Google has a funny little blog post today on the Gmail Blog. Apparently, they’ve decided to change the way they’re serving advertisements in Gmail. Why? They say it’s in the name of serving ads that are more relevant to users. But really, it’s fairly obvious that it’s about serving ads that will bring in more money.
In the example they give, Google says that if you previously read an email confirming a hotel in Chicago, and were served an ad about flights to Chicago in Gmail, you might see that same ad when you’re reading an email wishing you a happy birthday. The thought is that there wouldn’t be a good ad to serve you related to this birthday message. That’s probably not true — instead, it’s probably an ad with a much lower click rate (and CPC rate) that makes Google less money.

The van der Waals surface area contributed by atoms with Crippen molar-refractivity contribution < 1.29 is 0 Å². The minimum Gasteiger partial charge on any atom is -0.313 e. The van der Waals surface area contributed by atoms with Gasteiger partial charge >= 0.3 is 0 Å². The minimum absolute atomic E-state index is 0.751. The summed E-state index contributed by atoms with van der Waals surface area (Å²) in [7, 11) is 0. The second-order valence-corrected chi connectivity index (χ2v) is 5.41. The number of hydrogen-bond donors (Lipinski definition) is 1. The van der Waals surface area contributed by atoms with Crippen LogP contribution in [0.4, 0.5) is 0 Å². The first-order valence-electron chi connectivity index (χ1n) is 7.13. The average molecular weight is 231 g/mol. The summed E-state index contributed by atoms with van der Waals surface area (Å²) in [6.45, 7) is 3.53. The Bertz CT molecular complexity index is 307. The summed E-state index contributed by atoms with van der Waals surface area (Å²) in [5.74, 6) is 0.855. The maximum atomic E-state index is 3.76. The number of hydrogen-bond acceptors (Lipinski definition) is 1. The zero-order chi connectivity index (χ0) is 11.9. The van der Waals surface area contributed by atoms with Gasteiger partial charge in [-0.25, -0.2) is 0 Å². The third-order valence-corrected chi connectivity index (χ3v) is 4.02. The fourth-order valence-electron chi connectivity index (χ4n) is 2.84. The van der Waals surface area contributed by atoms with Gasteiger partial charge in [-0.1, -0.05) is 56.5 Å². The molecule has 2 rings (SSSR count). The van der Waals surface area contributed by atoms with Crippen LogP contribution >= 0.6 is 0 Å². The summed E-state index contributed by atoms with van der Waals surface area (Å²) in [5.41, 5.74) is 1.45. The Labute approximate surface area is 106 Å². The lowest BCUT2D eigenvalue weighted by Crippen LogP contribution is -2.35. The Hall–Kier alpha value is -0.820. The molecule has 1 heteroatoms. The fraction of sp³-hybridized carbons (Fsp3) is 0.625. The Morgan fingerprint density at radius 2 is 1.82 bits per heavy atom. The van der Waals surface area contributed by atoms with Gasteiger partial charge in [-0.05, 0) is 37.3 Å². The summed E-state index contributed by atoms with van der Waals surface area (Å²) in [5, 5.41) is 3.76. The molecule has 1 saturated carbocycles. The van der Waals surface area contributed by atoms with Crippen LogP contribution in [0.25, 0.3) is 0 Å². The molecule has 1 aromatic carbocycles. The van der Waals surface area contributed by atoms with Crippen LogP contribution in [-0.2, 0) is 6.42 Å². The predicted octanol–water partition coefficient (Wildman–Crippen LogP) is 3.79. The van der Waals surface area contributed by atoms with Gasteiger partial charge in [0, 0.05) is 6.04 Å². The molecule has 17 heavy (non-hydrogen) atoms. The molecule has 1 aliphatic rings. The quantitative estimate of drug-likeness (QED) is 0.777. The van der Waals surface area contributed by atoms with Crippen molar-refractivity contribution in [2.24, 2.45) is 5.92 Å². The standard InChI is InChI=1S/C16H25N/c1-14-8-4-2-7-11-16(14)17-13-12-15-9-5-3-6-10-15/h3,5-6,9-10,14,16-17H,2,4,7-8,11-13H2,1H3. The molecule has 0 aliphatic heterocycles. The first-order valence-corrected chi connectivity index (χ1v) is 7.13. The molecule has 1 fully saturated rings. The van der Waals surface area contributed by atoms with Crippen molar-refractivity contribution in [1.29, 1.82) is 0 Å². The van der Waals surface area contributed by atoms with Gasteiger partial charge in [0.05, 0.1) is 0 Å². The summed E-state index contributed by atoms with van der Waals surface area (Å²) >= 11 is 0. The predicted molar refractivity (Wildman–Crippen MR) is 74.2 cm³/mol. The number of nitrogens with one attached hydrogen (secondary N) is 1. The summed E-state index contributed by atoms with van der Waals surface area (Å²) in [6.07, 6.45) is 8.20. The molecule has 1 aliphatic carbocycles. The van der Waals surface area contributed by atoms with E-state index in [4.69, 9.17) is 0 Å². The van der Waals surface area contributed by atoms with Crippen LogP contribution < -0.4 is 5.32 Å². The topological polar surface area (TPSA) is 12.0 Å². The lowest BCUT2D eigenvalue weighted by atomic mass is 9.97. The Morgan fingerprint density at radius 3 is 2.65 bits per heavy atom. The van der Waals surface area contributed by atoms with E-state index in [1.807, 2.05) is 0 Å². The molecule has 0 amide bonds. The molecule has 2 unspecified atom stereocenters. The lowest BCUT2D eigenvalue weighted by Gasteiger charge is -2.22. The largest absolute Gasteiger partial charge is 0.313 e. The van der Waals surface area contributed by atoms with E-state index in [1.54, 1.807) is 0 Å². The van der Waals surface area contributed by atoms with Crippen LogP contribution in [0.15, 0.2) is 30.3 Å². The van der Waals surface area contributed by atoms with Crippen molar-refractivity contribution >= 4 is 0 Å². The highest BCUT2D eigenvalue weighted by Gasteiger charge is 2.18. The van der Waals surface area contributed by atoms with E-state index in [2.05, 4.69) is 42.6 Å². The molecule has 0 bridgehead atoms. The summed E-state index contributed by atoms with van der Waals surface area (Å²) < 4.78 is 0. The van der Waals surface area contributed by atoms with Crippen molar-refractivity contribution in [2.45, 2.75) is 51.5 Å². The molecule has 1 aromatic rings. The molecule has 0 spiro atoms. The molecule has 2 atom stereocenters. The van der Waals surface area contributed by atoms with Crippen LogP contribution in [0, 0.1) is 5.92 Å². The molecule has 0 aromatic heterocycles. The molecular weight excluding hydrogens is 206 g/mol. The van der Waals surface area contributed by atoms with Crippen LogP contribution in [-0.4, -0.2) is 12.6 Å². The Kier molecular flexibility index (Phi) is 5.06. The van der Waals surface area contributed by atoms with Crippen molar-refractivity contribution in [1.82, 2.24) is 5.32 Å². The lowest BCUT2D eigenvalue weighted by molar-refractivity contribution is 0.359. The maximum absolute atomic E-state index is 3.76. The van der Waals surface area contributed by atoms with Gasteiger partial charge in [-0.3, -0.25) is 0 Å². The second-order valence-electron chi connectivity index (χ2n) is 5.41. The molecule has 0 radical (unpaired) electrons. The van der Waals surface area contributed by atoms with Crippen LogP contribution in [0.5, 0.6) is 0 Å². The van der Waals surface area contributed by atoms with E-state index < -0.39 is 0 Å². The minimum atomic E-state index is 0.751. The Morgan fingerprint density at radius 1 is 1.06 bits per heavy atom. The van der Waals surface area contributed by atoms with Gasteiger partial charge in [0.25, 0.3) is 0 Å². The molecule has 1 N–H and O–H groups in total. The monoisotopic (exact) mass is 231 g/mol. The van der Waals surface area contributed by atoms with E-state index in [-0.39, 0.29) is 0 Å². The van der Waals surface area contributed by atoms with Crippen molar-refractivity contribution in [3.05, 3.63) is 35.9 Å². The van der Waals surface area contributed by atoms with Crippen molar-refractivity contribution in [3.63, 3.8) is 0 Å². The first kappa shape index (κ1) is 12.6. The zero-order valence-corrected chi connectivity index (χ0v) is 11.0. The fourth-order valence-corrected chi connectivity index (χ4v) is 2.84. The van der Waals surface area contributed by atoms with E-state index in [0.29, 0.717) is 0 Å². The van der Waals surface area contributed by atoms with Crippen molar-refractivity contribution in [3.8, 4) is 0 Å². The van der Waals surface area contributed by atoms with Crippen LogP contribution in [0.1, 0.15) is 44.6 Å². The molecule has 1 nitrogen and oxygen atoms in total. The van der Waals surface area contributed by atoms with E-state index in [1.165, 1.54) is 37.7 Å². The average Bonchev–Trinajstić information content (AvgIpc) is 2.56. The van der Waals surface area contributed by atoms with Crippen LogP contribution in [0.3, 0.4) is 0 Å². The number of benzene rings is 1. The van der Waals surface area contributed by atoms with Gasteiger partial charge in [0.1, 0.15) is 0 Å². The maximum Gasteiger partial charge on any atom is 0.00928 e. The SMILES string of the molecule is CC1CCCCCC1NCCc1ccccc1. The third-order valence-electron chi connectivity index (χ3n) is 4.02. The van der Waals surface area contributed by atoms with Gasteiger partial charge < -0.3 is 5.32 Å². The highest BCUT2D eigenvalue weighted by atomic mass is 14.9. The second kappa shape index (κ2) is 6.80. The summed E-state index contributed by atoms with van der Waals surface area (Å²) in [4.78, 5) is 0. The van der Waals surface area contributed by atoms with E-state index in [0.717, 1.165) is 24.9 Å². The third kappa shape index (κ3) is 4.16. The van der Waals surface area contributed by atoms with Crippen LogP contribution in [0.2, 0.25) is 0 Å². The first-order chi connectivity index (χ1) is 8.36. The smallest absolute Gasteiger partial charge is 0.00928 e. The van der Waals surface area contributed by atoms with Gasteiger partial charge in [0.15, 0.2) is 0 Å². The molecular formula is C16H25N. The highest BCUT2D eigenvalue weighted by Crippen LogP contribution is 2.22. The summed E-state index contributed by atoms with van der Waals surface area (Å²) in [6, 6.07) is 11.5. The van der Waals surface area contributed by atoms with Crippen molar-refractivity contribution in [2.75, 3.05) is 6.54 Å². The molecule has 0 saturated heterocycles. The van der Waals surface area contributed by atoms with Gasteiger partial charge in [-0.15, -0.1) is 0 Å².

Here’s something else Google notes that’s interesting:
To show these ads, our systems don’t need to store any extra information — Gmail just picks a different recent email to match. The process is entirely automated: no humans are involved in selecting ads, and no email or personal information is shared with advertisers.
Since the beginning of Gmail and its AdSense contextual ads, there has been much concern that Google was reading all of your email to serve up the best ads. Google employees aren’t reading them, but their bots are, and now they’re going to start reading some older ones that you’re not even looking at as well, apparently.
Now, how exactly reading another unrelated email will serve up a more contextually relevant ad, I’m not sure. Actually, I am. In this Google equation, “relevancy” simply means “ad more likely to make us money.”